This is a good sparkling wine which gives you a good idea about English fizz and is easily available in the UK at a very good price.
 Available in the UK from Aldi for £14.99 per bottle – £ 89.94 per case of 6 bottles including free delivery.

Wine of the Week – a Chilean Star is Born

It is early days for Chilean sparkling wines, there are a few very nice examples, but so far they aren’t exactly filling the shelves. Which is a pity as most of the Chilean sparklers that I have tasted are very enjoyable indeed.

Maule Valley Vineyards.

Maule Valley Vineyards.

Recently I showed a lovely one at a really well received tasting of Chilean wines. I have liked it for a long time, but it met with such approval that I have made it my Wine of the Week.

Map of Chile – click for a larger view – non watermarked PDF versions are available by agreement.

Map of Chile – click for a larger view – non watermarked PDF versions are available by agreement.

esteladoSanta Digna Estelado Rosé Brut
Bodegas Miguel Torres Chile
Secano Interior
Maule
Chile

This wine is made from País, the grape that was for centuries the work horse grape of Chile. It has been ignored somewhat in recent decades, but the south of Chile is home to some impressively old plantings – over 200 years old in many cases – so Miguel Torres Maczassek, the son of famous Spanish winemaker Miguel Torres and nephew of Marimar Torres, set about giving these long neglected vines a whole new lease of life. The local growers who owned these venerable vineyards had for a long time only been able to sell the grapes at low prices to go into cheap everyday wines, but Torres wanted to rescue it from this obscurity and create a wine that would give the growers a good return. This would also save this fantastic resource of old vine material and put them to good use, it really was a virtuous circle.

The ancient bush vines being tended.

The ancient bush vines being tended.

The resulting wine is a traditional method pink sparkling wine called Estelado. The vines are very old and come from a clutch of independent growers in Cauquenes, Rauco and Curepto in Maule which is well to the south of Chile’s famous wine regions. However, Chile’s south is on the up nowadays and it is the large plantings of old País, Carignan, Mourvèdre, Muscat and Cinsault that is attracting interest and helping with this dramatic Renaissance.

The base wine is cold fermented and after the second fermentation it is aged on the lees for 12 months.

It is a lovely delicate, coral, rose colour with aromas of redcurrant, blackcurrant and leafy, wild herbs. The palate is fresh and lively with a sort of blackcurrant cream character, redcurrant, rose petals, biscuits and blood orange as well as a savoury, herbal, earthy character that is typical of País in my limited experience. This is a really enjoyable and drinkable sparkling wine. I liked it very much as did the people at my tasting – 89/100 points.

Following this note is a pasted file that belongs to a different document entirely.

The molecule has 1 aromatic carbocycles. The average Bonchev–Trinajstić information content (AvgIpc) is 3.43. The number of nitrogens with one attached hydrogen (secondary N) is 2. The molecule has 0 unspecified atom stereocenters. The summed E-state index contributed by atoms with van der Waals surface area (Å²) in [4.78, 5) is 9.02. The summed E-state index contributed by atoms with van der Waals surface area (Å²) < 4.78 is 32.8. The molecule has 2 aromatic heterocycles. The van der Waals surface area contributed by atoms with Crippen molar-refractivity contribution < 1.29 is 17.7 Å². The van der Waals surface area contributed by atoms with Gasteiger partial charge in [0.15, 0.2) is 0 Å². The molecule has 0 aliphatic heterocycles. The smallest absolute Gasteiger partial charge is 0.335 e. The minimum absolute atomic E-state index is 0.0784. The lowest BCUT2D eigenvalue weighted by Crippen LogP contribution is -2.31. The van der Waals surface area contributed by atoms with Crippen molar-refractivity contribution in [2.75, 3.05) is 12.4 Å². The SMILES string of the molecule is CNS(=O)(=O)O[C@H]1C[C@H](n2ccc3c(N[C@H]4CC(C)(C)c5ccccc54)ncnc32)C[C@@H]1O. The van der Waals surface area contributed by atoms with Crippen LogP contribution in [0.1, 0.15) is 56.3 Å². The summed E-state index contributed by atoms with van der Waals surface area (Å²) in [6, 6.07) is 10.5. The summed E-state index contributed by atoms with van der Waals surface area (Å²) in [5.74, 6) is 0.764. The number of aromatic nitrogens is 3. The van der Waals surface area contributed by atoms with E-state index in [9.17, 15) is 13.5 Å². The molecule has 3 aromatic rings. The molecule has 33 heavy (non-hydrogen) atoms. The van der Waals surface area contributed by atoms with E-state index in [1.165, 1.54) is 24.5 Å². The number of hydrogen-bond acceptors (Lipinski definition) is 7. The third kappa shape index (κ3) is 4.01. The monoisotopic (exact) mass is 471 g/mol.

Available in the UK for around £12 per bottle – for stockists click here – more stockist information is available from the UK distributor, John E Fells.
For US stockists click here.

Wine of the Week – Txakoli and a final fling of summer

Ameztoi with Getaria in the background.

Ameztoi with Getaria in the background, photo courtesy of the winery.

I have just returned from a wonderful trip to Australia and New Zealand and will be telling you about some of my experiences over there in the future.

In the meantime, I have returned to some very warm weather and so sought out some lovely fresh white wine to enjoy with some seafood so that I could properly celebrate this last fling of summer.

The wine I found was a Txakoli – Chacolí in Castilian Spanish – which comes from the País Vasco, Spain’s Autonomous Basque Region. Txakoli is a wine style that I love and have written about before, but until recently it has been considered somewhat obscure. Well now it is becoming much better known and easier to find and I discovered that Marks & Spencer carry a rather a good one. In fact I liked it so much that I made it my Wine of the Week.

Wine map of Spain, see Montsant in the north east - click for a larger view

Wine map of Spain, see Getariako Txakolina on the Atlantic coast to the east of Bilbao – click for a larger view.

txacoli2015 Alaia Txakoli
Amesguren
PDO / DO Getariako Txakolina
País Vasco
Spain

There are three Txakoli DOs, but, much as I like some other Txakoli wines – especially the great Itasas Mendi 7 from DO Bizkaiko Txakolina near Bilbao, try it if you can – UK stockists are here, US stockists here – I am especially drawn to the Getariako Txakolina that is grown on the wild coastline around the beautiful fishing village of Getaria 30km west of San Sebastian. Getaria is a wonderful place almost totally dedicated to hedonism, bars and restaurants line the streets. Much of the cooking is done outside, so the smell of grilling fish is a constant and guaranteed to make you hungry. In many ways it works to go there on your way to San Sebastian as it prepares you for the delights to come.

Getaria harbour.

Getaria harbour.

Fish being cooked in Getaria.

Fish being cooked in Getaria.

One of the great pinxo bars in Getaria.

One of the great pintxo bars in Getaria, note the sea urchin and octopus.

If you are a hedonist and like food and wine, then San Sebastian – Donostia in Basque – is a place you must visit. It is teeming with bars and life, the best tapas in Spain – they call them pintxos – and loads of Michelin star restaurants too, if that is your thing.

Txakoli should really be poured from a great hight into a tumbler – get a Txakoli pourer if you can.

My Txakoli being poured in San Sebastian, note the Txakoli pourer.

My Txakoli being poured in San Sebastian, note the green Txakoli pourer in the end of the bottle, it helps to aerate the wine and they also use them for cider in the Basque country.

For more detail on Txakoli, read the piece that I wrote for Catavino a few years ago, by clicking here.

This particular wine is very clever sourcing by M&S, because the producer, Amesguren, are actually the people who make Ameztoi, which along with Txakolin Gorria, is considered the best producer of Getariako Txakolina. So we know the provenance of this wine is good and this wine has a better label than Ameztoi!